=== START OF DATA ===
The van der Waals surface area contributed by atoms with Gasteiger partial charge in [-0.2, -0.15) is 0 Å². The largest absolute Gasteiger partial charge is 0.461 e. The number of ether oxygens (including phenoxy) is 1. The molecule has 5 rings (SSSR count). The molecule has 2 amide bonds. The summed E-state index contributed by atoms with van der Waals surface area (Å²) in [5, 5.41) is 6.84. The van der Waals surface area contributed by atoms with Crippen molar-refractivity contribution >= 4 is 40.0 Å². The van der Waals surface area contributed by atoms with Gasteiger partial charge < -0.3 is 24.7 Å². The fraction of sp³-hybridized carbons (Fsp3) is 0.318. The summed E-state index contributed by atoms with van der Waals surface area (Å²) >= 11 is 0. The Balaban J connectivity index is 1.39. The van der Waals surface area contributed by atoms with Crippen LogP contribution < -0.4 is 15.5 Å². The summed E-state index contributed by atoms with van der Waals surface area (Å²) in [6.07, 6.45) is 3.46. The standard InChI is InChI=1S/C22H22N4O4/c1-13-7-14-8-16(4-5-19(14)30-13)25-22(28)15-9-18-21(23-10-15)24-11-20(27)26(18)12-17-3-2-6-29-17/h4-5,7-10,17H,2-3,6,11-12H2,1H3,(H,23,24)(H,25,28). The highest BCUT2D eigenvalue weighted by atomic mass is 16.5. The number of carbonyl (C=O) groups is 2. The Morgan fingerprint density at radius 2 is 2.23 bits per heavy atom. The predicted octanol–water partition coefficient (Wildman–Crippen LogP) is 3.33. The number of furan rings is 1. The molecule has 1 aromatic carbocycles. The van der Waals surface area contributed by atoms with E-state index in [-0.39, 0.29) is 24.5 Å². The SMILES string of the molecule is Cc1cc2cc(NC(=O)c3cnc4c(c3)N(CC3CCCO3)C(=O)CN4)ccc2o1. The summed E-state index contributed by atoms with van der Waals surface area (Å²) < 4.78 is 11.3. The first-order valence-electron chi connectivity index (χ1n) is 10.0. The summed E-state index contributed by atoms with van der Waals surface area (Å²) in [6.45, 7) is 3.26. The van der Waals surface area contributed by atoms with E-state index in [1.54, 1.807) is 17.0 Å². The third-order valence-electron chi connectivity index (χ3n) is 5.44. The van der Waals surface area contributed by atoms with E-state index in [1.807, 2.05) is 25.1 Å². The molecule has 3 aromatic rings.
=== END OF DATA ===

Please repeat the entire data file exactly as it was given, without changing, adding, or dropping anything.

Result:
The van der Waals surface area contributed by atoms with Gasteiger partial charge in [-0.2, -0.15) is 0 Å². The largest absolute Gasteiger partial charge is 0.461 e. The number of ether oxygens (including phenoxy) is 1. The molecule has 5 rings (SSSR count). The molecule has 2 amide bonds. The summed E-state index contributed by atoms with van der Waals surface area (Å²) in [5, 5.41) is 6.84. The van der Waals surface area contributed by atoms with Crippen molar-refractivity contribution >= 4 is 40.0 Å². The van der Waals surface area contributed by atoms with Gasteiger partial charge < -0.3 is 24.7 Å². The fraction of sp³-hybridized carbons (Fsp3) is 0.318. The summed E-state index contributed by atoms with van der Waals surface area (Å²) >= 11 is 0. The Balaban J connectivity index is 1.39. The van der Waals surface area contributed by atoms with Crippen LogP contribution < -0.4 is 15.5 Å². The summed E-state index contributed by atoms with van der Waals surface area (Å²) in [6.07, 6.45) is 3.46. The standard InChI is InChI=1S/C22H22N4O4/c1-13-7-14-8-16(4-5-19(14)30-13)25-22(28)15-9-18-21(23-10-15)24-11-20(27)26(18)12-17-3-2-6-29-17/h4-5,7-10,17H,2-3,6,11-12H2,1H3,(H,23,24)(H,25,28). The highest BCUT2D eigenvalue weighted by atomic mass is 16.5. The number of carbonyl (C=O) groups is 2. The Morgan fingerprint density at radius 2 is 2.23 bits per heavy atom. The predicted octanol–water partition coefficient (Wildman–Crippen LogP) is 3.33. The number of furan rings is 1. The molecule has 1 aromatic carbocycles. The van der Waals surface area contributed by atoms with E-state index in [-0.39, 0.29) is 24.5 Å². The SMILES string of the molecule is Cc1cc2cc(NC(=O)c3cnc4c(c3)N(CC3CCCO3)C(=O)CN4)ccc2o1. The summed E-state index contributed by atoms with van der Waals surface area (Å²) < 4.78 is 11.3. The first-order valence-electron chi connectivity index (χ1n) is 10.0. The summed E-state index contributed by atoms with van der Waals surface area (Å²) in [6.45, 7) is 3.26. The van der Waals surface area contributed by atoms with E-state index in [1.54, 1.807) is 17.0 Å². The third-order valence-electron chi connectivity index (χ3n) is 5.44. The van der Waals surface area contributed by atoms with E-state index in [1.807, 2.05) is 25.1 Å². The molecule has 3 aromatic rings.